2.  Fellowship. The word koinonia in the original language was used several times by the Apostle Paul, but Luke used it only once in Acts 2. The word is usually translated “fellowship” and it indicates that the early believers had an uniquely close relationship because of their connection through the Gospel. Their “fellowship” served as a witness to the world that something was different about them that greatly affected their relationships.

3.  Obedience. The early church continued in “the breaking of bread” (Vs. 42).  Many commentaries believe this included observing the Lord’s Supper together. Although the Passover meal was a long-standing Jewish tradition, connecting the symbols of the bread and juice to the body and blood of Jesus was new. Jesus told the apostles to continue the practice so they obeyed this new command.

4. Evangelism. The passage tells us that “the Lord added to the church daily those who were being saved” (Vs. 47). This tells us that they were sharing their faith on a regular basis. Many modern church problems could be solved if church members would regain a passion for sharing their faith with those who need to hear the Gospel.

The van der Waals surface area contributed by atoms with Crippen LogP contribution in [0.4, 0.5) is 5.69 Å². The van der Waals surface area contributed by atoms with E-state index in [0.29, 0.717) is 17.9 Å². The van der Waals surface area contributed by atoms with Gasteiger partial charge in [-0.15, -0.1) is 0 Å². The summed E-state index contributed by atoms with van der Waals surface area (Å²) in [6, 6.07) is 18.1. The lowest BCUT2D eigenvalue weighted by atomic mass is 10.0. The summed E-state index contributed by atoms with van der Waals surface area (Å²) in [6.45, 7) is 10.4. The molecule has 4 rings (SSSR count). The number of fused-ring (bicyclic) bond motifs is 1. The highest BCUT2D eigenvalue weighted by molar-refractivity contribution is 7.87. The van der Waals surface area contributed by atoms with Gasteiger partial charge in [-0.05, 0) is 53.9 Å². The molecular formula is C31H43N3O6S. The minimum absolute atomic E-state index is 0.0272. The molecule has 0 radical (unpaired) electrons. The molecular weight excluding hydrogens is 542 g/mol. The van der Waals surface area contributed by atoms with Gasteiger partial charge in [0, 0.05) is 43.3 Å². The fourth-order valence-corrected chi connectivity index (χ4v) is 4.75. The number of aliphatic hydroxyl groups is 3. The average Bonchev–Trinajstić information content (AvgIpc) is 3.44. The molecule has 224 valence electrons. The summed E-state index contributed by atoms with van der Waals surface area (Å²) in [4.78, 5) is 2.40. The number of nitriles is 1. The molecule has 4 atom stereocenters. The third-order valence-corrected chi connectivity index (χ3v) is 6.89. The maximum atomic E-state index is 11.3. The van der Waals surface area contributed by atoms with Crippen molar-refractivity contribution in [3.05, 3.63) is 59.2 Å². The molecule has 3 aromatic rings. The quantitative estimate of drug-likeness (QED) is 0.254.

I fear that many churches today do not possess these first four Biblical characteristics. Instead of teaching doctrine, they teach the opinions of man or woman. Instead of experiencing fellowship, they experience conflict and division. Instead of obeying all the applicable commands of the Word of God, they pick and choose the preferable commands that best fit their compromising lifestyle. Instead of focusing outwardly on those who need to hear the Gospel, they focus inwardly on their own wants and wishes. Is it any wonder that many modern churches are not experiencing a mighty move of God’s Spirit like the churches in the Book of Acts? May God help us possess the characteristics of an old-fashioned church.

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3 Keys to Improved Worship

Have you ever thought about ways to improve worship? Much has been written on the subject recently. Allow me to share a few thoughts I’ve gleaned from my study over the last few years.